Academic journal article The Journal of Developing Areas

How Sustainable Is the Use of Different Savings Devices? a Study of Formal and Informal Finance in Benin

Academic journal article The Journal of Developing Areas

How Sustainable Is the Use of Different Savings Devices? a Study of Formal and Informal Finance in Benin

Article excerpt

INTRODUCTION

Collins et al. (2010) detail various formal and informal devices poor individuals in the developing world can use to manage their savings. We analyze the determinants of the sustainability of three of these: banks, mobile bankers (tontiniers) and roscas. These devices are the most widely used in the urban context of Benin's largest city, Cotonou. Our sample covers both formal and informal banking and offers enough variation in sustainability for an empirical investigation. Tontiniers and roscas are informal in the sense that they take place outside of the market place and are made without any legal arrangement that could in any way be binding.

We look at the effect of income shocks such as health and funeral expenditure on the probability that individuals continue using these devices over a two-year period using longitudinal data from 2004 and 2006 surveys in Benin. We use a probit regression to analyze the effect of recent health and funeral shocks on the probability of sustained membership controlling for numerous individual and device-specific characteristics. Our analysis helps us to look specifically at threats to the sustainability of membership rather than using a panel regression to simply measure the determinants of membership over time. The determinants of rosca membership have already been subject to much investigation (Dagnelie and LeMay-Boucher, 2012) and for mobile bankers (Ashraf et al. 2006a). Rather than sticking to this same question, we focus on a subsample of users in 2004 and ask what drives the sustainability or termination of the use of a specific device over time.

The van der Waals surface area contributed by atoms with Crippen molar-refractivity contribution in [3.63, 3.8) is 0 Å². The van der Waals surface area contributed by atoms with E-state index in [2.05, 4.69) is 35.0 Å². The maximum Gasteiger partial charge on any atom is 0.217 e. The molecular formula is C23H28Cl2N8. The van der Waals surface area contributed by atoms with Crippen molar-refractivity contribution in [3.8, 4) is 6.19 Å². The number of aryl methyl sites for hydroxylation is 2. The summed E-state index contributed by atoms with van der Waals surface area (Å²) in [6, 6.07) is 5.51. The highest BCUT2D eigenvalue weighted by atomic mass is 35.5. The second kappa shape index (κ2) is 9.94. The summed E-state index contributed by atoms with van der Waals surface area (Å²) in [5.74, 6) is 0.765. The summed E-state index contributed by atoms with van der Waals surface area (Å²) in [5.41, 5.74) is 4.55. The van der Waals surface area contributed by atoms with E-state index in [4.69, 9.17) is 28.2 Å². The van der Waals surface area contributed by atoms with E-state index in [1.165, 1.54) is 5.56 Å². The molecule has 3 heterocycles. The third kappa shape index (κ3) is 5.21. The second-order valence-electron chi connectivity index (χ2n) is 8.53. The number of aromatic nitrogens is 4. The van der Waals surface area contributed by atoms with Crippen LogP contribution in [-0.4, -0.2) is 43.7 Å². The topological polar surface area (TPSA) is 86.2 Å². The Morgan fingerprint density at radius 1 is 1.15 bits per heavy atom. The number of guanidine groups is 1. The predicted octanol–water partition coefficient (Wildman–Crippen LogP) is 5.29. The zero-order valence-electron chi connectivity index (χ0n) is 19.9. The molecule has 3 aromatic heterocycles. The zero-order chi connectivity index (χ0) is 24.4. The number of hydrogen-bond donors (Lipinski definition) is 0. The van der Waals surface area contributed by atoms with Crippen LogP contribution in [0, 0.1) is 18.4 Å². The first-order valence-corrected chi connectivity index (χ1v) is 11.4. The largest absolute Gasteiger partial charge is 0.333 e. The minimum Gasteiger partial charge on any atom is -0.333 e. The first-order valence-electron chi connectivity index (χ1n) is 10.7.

The study focuses upon the effect of two different types of variable on the probability of sustained membership. We first analyze the effect of income shocks on the stability of participation. These shocks often represent a large drop in individual income and could therefore have the effect of prompting default if a savings mechanism is inflexibly structured. We compare the effect that health and funeral shocks have on continued participation in the three different devices, expecting to see that participation is less sustainable in those that are less flexible in terms of timing and magnitude of payments. Health shocks are often unforeseen and include any payment related to health expenditures (medication, hospitalization fees, etc.). Funeral shocks can often be anticipated, however. These are defined as any expenses linked to a funeral ceremony of someone from an individual's immediate or extended family. Both types of shock are amongst the most important. Compared to the average monthly income in this sample (based on 2004 data) of 53,430 CFA (median 40,330 CFA), individuals spent an average of 2615.25 CFA on funerals and 2138.73 CFA on illness (averages taken from the last six months). These two expenses represent 4.9 and 4 per cent of all monthly income respectively. We also control for other key variables at the individual level.

The second set of variables we study are the characteristics of the savings devices themselves and the effect that these have on continued participation. These are of particular importance for our two informal devices, roscas and mobile bankers, as banks offer a relatively homogenous savings experience. We investigate, among others, the impact of the possibility of loans and of changing contribution frequencies for both devices.

Our results suggest that sustained rosca membership is endangered by health shocks, whilst users of more flexible financial mechanisms, such as tontiniers and formal bank account holders, are relatively unaffected by these fluctuations. Kaleque (2010) concludes that the poorest savers are those most likely to demand the most flexible mechanisms available to them. Our results support theirs in some ways, as we show that rosca members with initial low income have a smaller likelihood of sustaining their membership over time. Comparatively, initial income has no impact on the sustainability of the other two financial devices (tontiniers and bank account). …

Search by... Author
Show... All Results Primary Sources Peer-reviewed

Oops!

An unknown error has occurred. Please click the button below to reload the page. If the problem persists, please try again in a little while.